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The Japanese Communist Party

An introduction to the history and policies of the Japanese Communist Party (JCP).

Although perhaps little known outside the country, the Japanese Communist Part (JCP) is one of the largest and most influential Communist Parties active in the twenty-first century. It claims to have around 400,000 members in 24,000 branches across Japan and its newspaper, Akahata (Red Flag), was launched in 1928 and has a combined readership (daily and weekly versions) of some 1.6 million people.

Founded in 1922, the JCP was the only party in Japan to fight against wars of aggression and in favour of liberation of Korea and Taiwan. It was banned immediately and not legalized until 1945, at the end of the Second World War (somewhat ironically it was the occupation of Japan by the US forces that permitted Communism to be legalized there). However, US permissiveness remained only until 1950 when the JCP became repressed as a result of controversies resulting to international Communism and the influence of China and the Soviet Union. The JCP itself maintains that it has remained consistently faithful to its original position of opposition to foreign wars of aggression and in favour of the sovereignty of the people – it has been a historical feature of Communism (indeed, a commonly recurrent one) that it has suffered from frangibility in terms of solidarity. The Soviet Union and the Chinese fell out, while there were wars between China and Vietnam and the Vietnamese invasion of Cambodia under Pol Pot’s Khmer Rouge. Consequently, the JCP has subsequently been more or less obliged to plough its own furrow, although it has made efforts to make partnerships and relationships with parties overseas on the basis of non-interference in each other’s internal affairs, equal rights and sovereign independence.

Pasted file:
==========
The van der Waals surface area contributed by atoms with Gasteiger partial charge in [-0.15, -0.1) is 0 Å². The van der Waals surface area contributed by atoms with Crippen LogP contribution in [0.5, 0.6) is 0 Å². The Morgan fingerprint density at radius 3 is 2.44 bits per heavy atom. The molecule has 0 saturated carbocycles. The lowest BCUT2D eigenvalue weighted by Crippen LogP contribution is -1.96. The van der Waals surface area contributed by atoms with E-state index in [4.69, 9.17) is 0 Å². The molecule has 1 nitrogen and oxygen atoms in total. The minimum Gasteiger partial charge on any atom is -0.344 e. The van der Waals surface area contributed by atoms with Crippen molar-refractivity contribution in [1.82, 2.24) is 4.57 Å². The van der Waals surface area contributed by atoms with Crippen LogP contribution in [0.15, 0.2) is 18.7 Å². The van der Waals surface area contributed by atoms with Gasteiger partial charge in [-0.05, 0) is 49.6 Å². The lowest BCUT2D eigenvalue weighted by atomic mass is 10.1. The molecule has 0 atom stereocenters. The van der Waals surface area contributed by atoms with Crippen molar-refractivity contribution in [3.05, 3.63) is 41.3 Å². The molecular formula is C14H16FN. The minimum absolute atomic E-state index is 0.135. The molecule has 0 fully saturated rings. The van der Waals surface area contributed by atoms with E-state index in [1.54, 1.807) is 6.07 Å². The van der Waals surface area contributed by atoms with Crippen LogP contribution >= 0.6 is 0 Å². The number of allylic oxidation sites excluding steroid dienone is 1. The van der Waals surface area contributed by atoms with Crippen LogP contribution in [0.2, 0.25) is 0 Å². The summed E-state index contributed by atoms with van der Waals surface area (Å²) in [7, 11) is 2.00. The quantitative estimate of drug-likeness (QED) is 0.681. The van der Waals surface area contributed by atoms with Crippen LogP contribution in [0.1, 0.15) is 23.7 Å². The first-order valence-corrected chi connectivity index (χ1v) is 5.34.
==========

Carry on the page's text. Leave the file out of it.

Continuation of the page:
The JCP has resolutely opposed wars it has designated as foreign wars of aggression, including the American War in Vietnam, the Russian invasions of Afghanistan and Czechoslovakia, among others. It is also committed to democracy, opposed to militarism and the adverse amendment of Japan’s constitution (i.e. away from Japan’s pacifistic foreign policy). The JCP is also committed to peaceful resolution of disputes and for compliance with the UN Charter. It rejects, therefore, Leninist and Maoist ideas of revolution (or perpetual revolution) and is close, in this sense, to the kind of Euro-Communism most commonly associated with the Italian left. It is notable, for example, the relations with the Soviet Union’s Communist Party in 1979 and with the Chinese Communist Party in 1998, both noticeably after important admissions had been made within those countries.

The JCP maintains an official website at

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